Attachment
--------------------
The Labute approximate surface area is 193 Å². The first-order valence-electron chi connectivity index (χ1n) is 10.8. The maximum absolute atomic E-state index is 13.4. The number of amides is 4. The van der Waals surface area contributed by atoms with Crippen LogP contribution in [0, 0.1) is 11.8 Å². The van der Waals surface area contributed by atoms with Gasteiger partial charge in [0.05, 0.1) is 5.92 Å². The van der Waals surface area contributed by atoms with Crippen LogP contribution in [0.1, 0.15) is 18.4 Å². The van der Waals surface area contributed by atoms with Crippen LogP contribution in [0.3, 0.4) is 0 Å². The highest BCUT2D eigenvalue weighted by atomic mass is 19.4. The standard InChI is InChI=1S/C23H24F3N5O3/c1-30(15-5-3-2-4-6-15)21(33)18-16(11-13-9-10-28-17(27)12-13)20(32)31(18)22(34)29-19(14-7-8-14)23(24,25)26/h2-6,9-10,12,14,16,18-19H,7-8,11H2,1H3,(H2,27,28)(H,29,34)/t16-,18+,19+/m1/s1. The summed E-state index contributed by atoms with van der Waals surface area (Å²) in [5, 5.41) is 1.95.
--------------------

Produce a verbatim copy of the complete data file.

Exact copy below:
The Labute approximate surface area is 193 Å². The first-order valence-electron chi connectivity index (χ1n) is 10.8. The maximum absolute atomic E-state index is 13.4. The number of amides is 4. The van der Waals surface area contributed by atoms with Crippen LogP contribution in [0, 0.1) is 11.8 Å². The van der Waals surface area contributed by atoms with Gasteiger partial charge in [0.05, 0.1) is 5.92 Å². The van der Waals surface area contributed by atoms with Crippen LogP contribution in [0.1, 0.15) is 18.4 Å². The van der Waals surface area contributed by atoms with Crippen LogP contribution in [0.3, 0.4) is 0 Å². The highest BCUT2D eigenvalue weighted by atomic mass is 19.4. The standard InChI is InChI=1S/C23H24F3N5O3/c1-30(15-5-3-2-4-6-15)21(33)18-16(11-13-9-10-28-17(27)12-13)20(32)31(18)22(34)29-19(14-7-8-14)23(24,25)26/h2-6,9-10,12,14,16,18-19H,7-8,11H2,1H3,(H2,27,28)(H,29,34)/t16-,18+,19+/m1/s1. The summed E-state index contributed by atoms with van der Waals surface area (Å²) in [5, 5.41) is 1.95.